News & Politics

Prosecutors Want More Time for Disgraced Former DC Council Member to Cooperate

Prosecutors asked a federal judge to delay sentencing for former Council member Michael A. Brown, who pleaded guilty to bribery charges.

Federal prosecutors want to give disgraced former DC Council member Michael A. Brown at least another three months to cooperate with their broader investigation into political corruption in the district, according to papers filed in US District Court today.

Brown, who pleaded guilty in June to federal bribery charges, was scheduled to be sentenced on January 14, but prosecutors are now asking for that hearing to be pushed back to April 28 at the earliest.  Brown, who served a singled term on the Council from 2009 to 2012, admitted to taking $55,000 in cash bribes, including $10,000 that was delivered in a Redskins tumbler.

The requested continuance will further assist the government in meeting with the defendant as part of his cooperation in the ongoing criminal investigation, particularly concerning newly discovered evidence,” prosecutors wrote in their motion to continue. Brown, the son of former Commerce Secretary Ron Brown, has been cooperating since his guilty plea, which came a few months after he dropped out of a special election to get back on to the Council after being defeated in the 2012 general election, and was originally set to be sentenced in October.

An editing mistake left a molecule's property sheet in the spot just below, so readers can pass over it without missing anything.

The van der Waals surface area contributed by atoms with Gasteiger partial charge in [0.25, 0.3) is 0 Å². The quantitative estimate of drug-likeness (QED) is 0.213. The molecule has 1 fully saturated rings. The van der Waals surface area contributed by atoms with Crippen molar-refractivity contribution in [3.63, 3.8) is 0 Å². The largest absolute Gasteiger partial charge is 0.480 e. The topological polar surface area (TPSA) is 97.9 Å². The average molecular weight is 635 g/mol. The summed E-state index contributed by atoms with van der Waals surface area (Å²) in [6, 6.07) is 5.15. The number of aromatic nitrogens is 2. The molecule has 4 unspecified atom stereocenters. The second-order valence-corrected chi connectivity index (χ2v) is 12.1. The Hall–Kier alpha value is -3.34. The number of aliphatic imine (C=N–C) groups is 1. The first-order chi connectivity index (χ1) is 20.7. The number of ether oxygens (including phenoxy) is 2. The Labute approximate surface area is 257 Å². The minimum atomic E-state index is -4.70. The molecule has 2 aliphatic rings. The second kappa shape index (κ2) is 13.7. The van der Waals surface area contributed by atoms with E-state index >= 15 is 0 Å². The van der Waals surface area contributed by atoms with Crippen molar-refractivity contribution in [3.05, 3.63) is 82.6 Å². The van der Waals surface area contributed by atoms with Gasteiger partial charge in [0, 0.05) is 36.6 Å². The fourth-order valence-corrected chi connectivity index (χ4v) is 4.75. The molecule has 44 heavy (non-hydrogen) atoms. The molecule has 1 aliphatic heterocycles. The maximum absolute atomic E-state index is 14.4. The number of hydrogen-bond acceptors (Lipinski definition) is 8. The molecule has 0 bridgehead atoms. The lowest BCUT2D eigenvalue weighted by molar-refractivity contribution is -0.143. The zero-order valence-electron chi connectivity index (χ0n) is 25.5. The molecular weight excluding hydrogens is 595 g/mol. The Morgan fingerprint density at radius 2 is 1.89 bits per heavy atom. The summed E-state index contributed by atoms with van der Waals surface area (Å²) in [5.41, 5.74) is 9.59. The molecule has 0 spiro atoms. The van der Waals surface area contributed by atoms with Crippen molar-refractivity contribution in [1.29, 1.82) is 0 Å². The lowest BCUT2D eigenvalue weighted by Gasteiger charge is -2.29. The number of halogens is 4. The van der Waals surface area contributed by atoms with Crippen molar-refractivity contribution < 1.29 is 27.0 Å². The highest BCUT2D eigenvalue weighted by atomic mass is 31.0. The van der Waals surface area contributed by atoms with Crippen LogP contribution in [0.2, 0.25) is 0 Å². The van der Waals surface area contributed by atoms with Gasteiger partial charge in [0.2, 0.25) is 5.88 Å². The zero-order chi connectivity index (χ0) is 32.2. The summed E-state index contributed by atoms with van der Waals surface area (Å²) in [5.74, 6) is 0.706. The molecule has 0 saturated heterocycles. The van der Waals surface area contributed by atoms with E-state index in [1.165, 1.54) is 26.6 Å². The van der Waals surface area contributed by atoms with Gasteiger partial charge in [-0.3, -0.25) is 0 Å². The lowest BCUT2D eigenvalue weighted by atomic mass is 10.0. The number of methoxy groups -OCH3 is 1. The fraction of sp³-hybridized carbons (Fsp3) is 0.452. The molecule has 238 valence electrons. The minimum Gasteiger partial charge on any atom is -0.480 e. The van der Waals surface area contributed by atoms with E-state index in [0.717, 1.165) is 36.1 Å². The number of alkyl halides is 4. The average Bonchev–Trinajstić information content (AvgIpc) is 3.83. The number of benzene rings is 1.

Brown’s bribery charge is not directly tied to the ongoing investigation by US Attorney Ron Machen, which is focusing on illicit campaign donations allegedly financed by businessman and former DC Medicaid contractor Jeffrey Thompson. However, Brown’s plea deal included an admission that his 2008 campaign accepted an unreported payment from Thompson. Thompson is suspected of funding a $653,000 “shadow campaign” on behalf of Mayor Vince Gray’s 2010 campaign. Neither Thompson or Gray, who is running for re-election, have been charged with any crime.

Brown’s attorneys agreed with the request for an extension, according to prosecutors’ brief.

Staff Writer

Benjamin Freed joined Washingtonian in August 2013 and covers politics, business, and media. He was previously the editor of DCist and has also written for Washington City Paper, the New York Times, the New Republic, Slate, and BuzzFeed. He lives in Adams Morgan.